Herbert William SPICER

Herbert William SPICER

Per his military service record (regimental no. 4897), ‘William Herbert Spicer’ was born at Wimmin, Victoria.[1]  (He signed his name Herbert William Spicer on his Attestation Paper, and other official records record his name as Herbert William Spicer, so it appears  his first and middle name may have not have been recorded in the correct order  on his service record). [2] He gave his age as 21 years and 2 months, his marital status as single, and his occupation as farm labourer. His description on his Certificate of Medical Examination was 5 feet 4 inches tall, weight 9 stone 6 lbs., with a fair complexion, gray eyes, and fair hair. His religious denomination was Anglican. He claimed that he had no previous military service.

He completed his Certificate of Medical Examination at Gilgandra on 12th October 1915, two days after the commencement of the Coo-ee March.  It is not clear exactly where he caught up with the Coo-ees, but he had joined them by the time they arrived at Wellington, as his Certificate of Medical Examination was co-signed at Wellington on 16th October 1915 (the day the Coo-ees arrived at that town).  He was attested by Captain T. A. Nicholas at Stuart Town on 20th October 1915.

After the Coo-ee March he went into Liverpool Camp as reinforcement for the 13th Battalion.

On the 31st of January 1916 Private Spicer was charged with being absent from parade. He was fined 5 shillings.

The Dimboola Banner and Wimmera and Mallee Advertiser reported on 31st March 1916 that ‘Private Herbert Spencer, youngest son of Mr F. W. Spicer, of Lochiel, who enlisted at Gilgandra, N.S.W., was one of the famous “Coo-ees,” who marched 320 miles to Sydney’.[3]  This information was provided to this newspaper by his brother-in-law, Mr. A. A. Fechner, formerly of Dimboola, who had moved to Gilgandra with his wife Lily (Herbert’s sister) about 1911.[4]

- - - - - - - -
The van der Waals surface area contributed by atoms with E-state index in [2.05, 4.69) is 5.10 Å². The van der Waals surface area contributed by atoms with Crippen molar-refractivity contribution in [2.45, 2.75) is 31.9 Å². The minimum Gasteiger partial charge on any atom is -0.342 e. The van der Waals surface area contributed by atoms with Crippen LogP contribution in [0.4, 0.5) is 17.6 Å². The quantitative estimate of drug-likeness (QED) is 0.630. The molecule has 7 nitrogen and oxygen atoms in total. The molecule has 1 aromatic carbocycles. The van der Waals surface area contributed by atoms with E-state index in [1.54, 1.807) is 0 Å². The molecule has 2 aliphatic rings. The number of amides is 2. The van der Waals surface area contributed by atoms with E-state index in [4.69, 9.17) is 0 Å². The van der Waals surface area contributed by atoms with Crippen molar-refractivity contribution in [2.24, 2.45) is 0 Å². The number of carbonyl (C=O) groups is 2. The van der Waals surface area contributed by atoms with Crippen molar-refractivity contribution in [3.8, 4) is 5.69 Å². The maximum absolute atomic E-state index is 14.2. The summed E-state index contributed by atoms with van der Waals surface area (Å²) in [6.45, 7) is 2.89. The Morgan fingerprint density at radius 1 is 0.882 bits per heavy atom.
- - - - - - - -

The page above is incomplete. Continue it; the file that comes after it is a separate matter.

‘H. Spicer’ was presented with a watch and a wallet at a send-off held for the Gilgandra Coo-ees at the Australian Hall in Gilgandra on Friday 3rd March 1916.[5]

His name was recorded as ‘Herbert Spicer’ on his embarkation roll, and his address at time of enrolment was ‘Gilgandra’.  His next of kin was listed as his father, F. [Frederick William] Spicer, Dimboola, Victoria.

On 8th March 1916 Private Spicer departed Sydney on the HMAT A15 Star of England, along with many of the other Coo-ees, as part of the 15th reinforcements for the 13th Battalion. He arrived in Egypt on 11th April 1916.

On 16th April 1916 he was transferred to the 5th Division Cyclist Company (along with fellow Coo-ees Private Richardson and Private Megarrity).

On 17th June 1916 Private Spicer left Alexandria aboard the Transport Manitou bound for France.  He arrived at Marseilles on 25th June 1916.

On 8th July 1916 Private Spicer was attached to the 2nd ANZAC Headquarters as escort to the G.O.C. [General Officer Commanding] in France.  He was detached to join the 2nd ANZAC Cyclist Battalion on 28th September 1916.

On 10th October 1916 Private Spicer commenced a training course at the Signals School. He returned to his unit on 27th December 1916.

On 3rd February 1917 Private Spicer was charged with conduct to the prejudice of good order and military discipline, in that he did upon being issued with his rum contrary to regulations, hand it to another soldier. He was awarded 3 days Field Punishment No. 2.